Trust Republicans to go too far. They take a good idea -- such as the notion that the federal government should enforce immigration laws, and states should be able to help -- and then drive it into the fringes. Witness a Fox News interview in which Sen. Lindsey Graham, R-S.C., declared, "We should change our Constitution and say if you come here illegally, and you have a child, that child is automatically not a citizen."
Graham has supported a pathway to citizenship for illegal immigrants. He opposed the new Arizona immigration law. So why would he advocate repealing part of the 14th Amendment -- which, by the way, exists because the Grand Old Party wanted to stop efforts to keep freed slaves from becoming citizens?
Graham's right about this much: Illegal immigrants have taken advantage of the law. The Dallas Morning News reported Sunday that 60,000 babies are born annually in Texas to illegal immigrants. Last year, these "anchor babies" accounted for 16 percent of the state's births.
But it's not clear how many illegal immigrants are coming here to have babies as opposed to having babies in America because they are here.
Then there's the recent Washington Post story about "birth tourism" and affluent expectant mothers paying offshore consultants a $14,750 fee to obtain tourism visas that allow them to give birth in the United States and win U.S. citizenship for their babies.
No one likes to see adults game the system. In June, pollster Scott Rasmussen found that 58 percent of voters say a child born to an illegal immigrant should not automatically become a citizen of the United States.
But there are better ways to deal with those abuses. Direct the State Department to deny visas to would-be birth tourists. Keep the heat on employers who knowingly hire illegal workers. The new Arizona immigration law is designed to achieve "attrition through enforcement." Deport more adults who, unlike children, knowingly break the law.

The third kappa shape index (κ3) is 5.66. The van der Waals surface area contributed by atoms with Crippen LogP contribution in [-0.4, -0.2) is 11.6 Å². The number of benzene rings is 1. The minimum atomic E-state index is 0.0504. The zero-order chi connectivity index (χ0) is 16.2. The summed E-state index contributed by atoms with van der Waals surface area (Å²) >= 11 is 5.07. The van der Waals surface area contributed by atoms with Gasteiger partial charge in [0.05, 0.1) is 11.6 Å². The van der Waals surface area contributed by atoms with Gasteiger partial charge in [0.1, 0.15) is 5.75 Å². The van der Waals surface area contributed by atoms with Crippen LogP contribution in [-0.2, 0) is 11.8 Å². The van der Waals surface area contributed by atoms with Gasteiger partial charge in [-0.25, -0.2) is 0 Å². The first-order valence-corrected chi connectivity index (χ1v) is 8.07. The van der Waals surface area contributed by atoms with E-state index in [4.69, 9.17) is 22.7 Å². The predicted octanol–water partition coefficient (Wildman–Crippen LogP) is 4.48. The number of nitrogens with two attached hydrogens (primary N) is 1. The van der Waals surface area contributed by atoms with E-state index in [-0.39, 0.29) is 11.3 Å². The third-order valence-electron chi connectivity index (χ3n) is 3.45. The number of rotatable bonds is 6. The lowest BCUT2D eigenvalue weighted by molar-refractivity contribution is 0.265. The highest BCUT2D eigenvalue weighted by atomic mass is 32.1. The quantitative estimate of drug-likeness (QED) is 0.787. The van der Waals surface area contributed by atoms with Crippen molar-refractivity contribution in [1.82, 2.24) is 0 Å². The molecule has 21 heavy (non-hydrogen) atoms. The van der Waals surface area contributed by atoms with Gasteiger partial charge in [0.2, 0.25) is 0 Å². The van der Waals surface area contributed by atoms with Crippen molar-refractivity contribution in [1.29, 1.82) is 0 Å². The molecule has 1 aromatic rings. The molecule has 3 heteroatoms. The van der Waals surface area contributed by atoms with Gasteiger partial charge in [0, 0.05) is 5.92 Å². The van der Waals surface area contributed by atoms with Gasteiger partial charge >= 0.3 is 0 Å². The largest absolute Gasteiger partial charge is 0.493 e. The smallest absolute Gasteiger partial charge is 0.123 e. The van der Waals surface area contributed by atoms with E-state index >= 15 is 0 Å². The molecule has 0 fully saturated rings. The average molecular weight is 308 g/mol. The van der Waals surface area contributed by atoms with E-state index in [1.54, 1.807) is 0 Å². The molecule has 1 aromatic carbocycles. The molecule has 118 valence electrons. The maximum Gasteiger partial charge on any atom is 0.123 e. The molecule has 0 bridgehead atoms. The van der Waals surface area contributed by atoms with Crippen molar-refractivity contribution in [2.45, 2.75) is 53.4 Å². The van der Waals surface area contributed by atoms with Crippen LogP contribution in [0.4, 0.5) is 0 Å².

But some Republicans want to keep going. Rep. Lamar Smith, R-Texas, is arguing that the 14th Amendment does not and never did confer automatic birthright citizenship.
Section One states, "All persons born or naturalized in the United States, and subject to the jurisdiction thereof, are citizens of the United States and of the State wherein they reside."
"There are two elements, birth and subject to the jurisdiction," Chapman University Law School Dean John C. Eastman told me. "For about 50 years, we've just assumed birth was all you needed." But a review of the original debates and early court cases demonstrates a recognition that parents had to "show allegiance." If they broke federal law, they "never qualified" as being under U.S. jurisdiction.
This is where the argument gets dicey. Eastman has argued that a child born to a Saudi in the United States on a temporary student visa was not under U.S. jurisdiction, as the father had not declared allegiance to America. Eastman's answer is to let people come here to study or work, but as something less than guests.
This path could turn a melting pot nation into an empire of the native born and law-abiding foreign workers who never have a chance to belong. Think Old Europe. Think Saudi Arabia.
But don't think America.
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